DUBLIN (Reuters) - Ireland’s state-run National Asset Management Agency (NAMA) is offering financing to help offload its commercial property portfolio, but said deleveraging by banks and a proposed law on leases was making life difficult.
NAMA, created to purge Irish banks of nearly 75 billion euros (65 billion pounds) of risky land and development loans, is one of the world’s largest property groups and needs to revive Ireland’s moribund commercial property sector to avoid further writedowns to its portfolio.
In a bid to kickstart the market, the agency is willing to provide up to 70 percent vendor debt finance if significant equity capital is provided up front, Chairman Brendan McDonagh told a parliamentary committee.
The product will target pension funds, insurance companies, private equity firms and sovereign wealth funds, he said.
McDonagh said NAMA had sold over 4.6 billion euros’ worth of assets so far this year and had made a profit of between 12 and 15 percent on the 80 percent of that book sold overseas.
However, sales in Ireland were complicated by foreign banks deleveraging their Irish assets, he said.
“It’s a very difficult market. Asset markets are declining rather than increasing. Asset values have to increase by 10 percent above 2009 before we see any profit,” McDonagh said.
“From our experience, there is no pot of gold out there.”
NAMA is under pressure to produce a profit at the end of its 10-year lifetime after its heavy discounting of the loans it acquired caused huge holes on the banks’ balance sheets that the taxpayer was forced to plug.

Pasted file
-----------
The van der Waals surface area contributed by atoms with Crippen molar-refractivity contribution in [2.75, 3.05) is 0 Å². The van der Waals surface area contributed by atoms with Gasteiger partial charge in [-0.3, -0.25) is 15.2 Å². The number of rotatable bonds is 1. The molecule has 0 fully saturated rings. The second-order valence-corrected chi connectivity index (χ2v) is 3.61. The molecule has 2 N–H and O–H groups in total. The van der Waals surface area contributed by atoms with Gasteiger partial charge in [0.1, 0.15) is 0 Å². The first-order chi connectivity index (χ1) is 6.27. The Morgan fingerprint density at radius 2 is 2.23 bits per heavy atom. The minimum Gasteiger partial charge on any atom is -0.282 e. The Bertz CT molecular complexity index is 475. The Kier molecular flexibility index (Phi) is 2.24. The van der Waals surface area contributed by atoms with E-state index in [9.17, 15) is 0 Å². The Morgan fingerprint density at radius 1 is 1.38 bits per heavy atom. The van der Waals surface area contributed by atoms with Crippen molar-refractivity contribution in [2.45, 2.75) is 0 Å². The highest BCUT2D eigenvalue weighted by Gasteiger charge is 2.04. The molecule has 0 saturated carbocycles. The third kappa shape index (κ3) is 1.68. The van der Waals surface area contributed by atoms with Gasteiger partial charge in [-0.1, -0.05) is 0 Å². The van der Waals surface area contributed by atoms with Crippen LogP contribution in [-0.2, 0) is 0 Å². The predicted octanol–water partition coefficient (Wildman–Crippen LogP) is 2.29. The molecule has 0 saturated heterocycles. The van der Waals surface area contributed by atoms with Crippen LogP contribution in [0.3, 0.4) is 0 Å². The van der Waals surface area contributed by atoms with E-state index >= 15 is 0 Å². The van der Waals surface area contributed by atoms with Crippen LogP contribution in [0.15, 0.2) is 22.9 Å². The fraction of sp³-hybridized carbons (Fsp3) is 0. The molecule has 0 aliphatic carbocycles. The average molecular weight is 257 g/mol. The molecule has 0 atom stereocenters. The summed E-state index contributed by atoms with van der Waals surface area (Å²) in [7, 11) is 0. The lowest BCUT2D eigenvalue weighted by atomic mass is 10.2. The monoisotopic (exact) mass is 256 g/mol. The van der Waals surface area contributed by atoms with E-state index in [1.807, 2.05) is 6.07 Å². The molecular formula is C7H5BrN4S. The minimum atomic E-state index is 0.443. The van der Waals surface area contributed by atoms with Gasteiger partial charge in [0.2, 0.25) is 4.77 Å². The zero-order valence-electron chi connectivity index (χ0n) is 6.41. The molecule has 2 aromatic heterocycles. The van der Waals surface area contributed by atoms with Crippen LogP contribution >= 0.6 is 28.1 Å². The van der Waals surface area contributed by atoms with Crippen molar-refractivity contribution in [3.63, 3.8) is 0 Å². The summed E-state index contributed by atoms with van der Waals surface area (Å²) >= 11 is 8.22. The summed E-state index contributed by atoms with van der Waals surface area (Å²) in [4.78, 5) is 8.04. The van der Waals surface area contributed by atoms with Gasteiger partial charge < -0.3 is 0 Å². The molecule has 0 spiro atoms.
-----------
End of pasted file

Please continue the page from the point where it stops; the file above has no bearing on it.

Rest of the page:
The agency lost 1.18 billion euros last year on the back of a 1.5 billion euro impairment charge. The agency expects to post an operating profit before impairments of over 600 million euros in 2011.
McDonagh declined to comment when asked if the impairment could reach 1 billion euros.
As part of an EU-IMF bailout, NAMA is committed to selling 25 percent of its loan book by the end of 2013 to help it meet a target of repaying 7.5 billion euros’ worth of debt by that date.
So far, NAMA has repaid 1.55 billion euros in debt, and McDonagh said the agency expected to make a substantial additional redemption of securities before the end of the year.
With a portfolio that ranges from London skyscrapers to farmland in the Irish midlands, NAMA has recently acquired an additional 2 billion euros’ worth of loans, completing its purchase of badly impaired property loans and bringing the nominal value of its portfolio to 74.2 billion euros.
The price for the 2 billion euro transfer has yet to be finalised, but it is expected to be subject to an average discount of around 58 percent, McDonagh said, meaning that NAMA will have shelled out close to 33 billion euros for all loans.
The government’s proposal to ban upward-only rent reviews by Irish commercial landlords, which have left retailers paying boom-time rents, could cut over 20 percent from values, costing NAMA “a couple of billion” euros, McDonagh said.
As a result, “we wouldn’t be able to pay all of the NAMA debt,” he said.
NAMA is considering offering incentives to some of its 850 debtors, including some of the country’s most high-profile property developers, to encourage them to beat the financial targets set by NAMA. Around 200 developers are drawing down salary from NAMA, at an average of 70,000-100,000 euros, to manage their assets, with two on 200,000 euros per year.
But there is little prospect that the developers will turn a profit, NAMA Chairman Frank Daly told the committee.
“I don’t really see any portfolio in NAMA that’d result in a big pay day for any developer in three, four, six years,” Daly said.
Writing by Carmel Crimmins; Editing by Will Waterman